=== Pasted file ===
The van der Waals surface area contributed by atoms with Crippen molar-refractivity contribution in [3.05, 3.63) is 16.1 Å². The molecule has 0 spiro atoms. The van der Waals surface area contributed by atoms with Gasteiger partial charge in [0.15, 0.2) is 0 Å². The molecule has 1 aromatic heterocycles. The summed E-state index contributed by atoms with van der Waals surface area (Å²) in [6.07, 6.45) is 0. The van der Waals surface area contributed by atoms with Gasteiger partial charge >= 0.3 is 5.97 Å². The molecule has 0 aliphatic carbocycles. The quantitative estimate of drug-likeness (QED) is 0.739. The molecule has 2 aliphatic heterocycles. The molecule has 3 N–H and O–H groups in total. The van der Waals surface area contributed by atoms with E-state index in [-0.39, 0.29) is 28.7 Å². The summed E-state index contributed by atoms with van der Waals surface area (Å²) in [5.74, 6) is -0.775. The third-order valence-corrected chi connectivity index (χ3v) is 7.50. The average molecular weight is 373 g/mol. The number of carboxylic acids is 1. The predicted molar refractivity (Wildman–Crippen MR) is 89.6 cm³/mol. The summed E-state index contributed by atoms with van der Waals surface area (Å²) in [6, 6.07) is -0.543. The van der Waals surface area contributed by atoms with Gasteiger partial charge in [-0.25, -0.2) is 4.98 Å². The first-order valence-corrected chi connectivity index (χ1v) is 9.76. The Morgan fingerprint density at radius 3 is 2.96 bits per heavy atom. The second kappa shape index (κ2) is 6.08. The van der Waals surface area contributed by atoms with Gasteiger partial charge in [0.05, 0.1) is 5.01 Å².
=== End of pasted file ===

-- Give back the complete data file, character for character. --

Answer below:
The van der Waals surface area contributed by atoms with Crippen molar-refractivity contribution in [3.05, 3.63) is 16.1 Å². The molecule has 0 spiro atoms. The van der Waals surface area contributed by atoms with Gasteiger partial charge in [0.15, 0.2) is 0 Å². The molecule has 1 aromatic heterocycles. The summed E-state index contributed by atoms with van der Waals surface area (Å²) in [6.07, 6.45) is 0. The van der Waals surface area contributed by atoms with Gasteiger partial charge >= 0.3 is 5.97 Å². The molecule has 0 aliphatic carbocycles. The quantitative estimate of drug-likeness (QED) is 0.739. The molecule has 2 aliphatic heterocycles. The molecule has 3 N–H and O–H groups in total. The van der Waals surface area contributed by atoms with E-state index in [-0.39, 0.29) is 28.7 Å². The summed E-state index contributed by atoms with van der Waals surface area (Å²) in [5.74, 6) is -0.775. The third-order valence-corrected chi connectivity index (χ3v) is 7.50. The average molecular weight is 373 g/mol. The number of carboxylic acids is 1. The predicted molar refractivity (Wildman–Crippen MR) is 89.6 cm³/mol. The summed E-state index contributed by atoms with van der Waals surface area (Å²) in [6, 6.07) is -0.543. The van der Waals surface area contributed by atoms with Gasteiger partial charge in [-0.25, -0.2) is 4.98 Å². The first-order valence-corrected chi connectivity index (χ1v) is 9.76. The Morgan fingerprint density at radius 3 is 2.96 bits per heavy atom. The second kappa shape index (κ2) is 6.08. The van der Waals surface area contributed by atoms with Gasteiger partial charge in [0.05, 0.1) is 5.01 Å².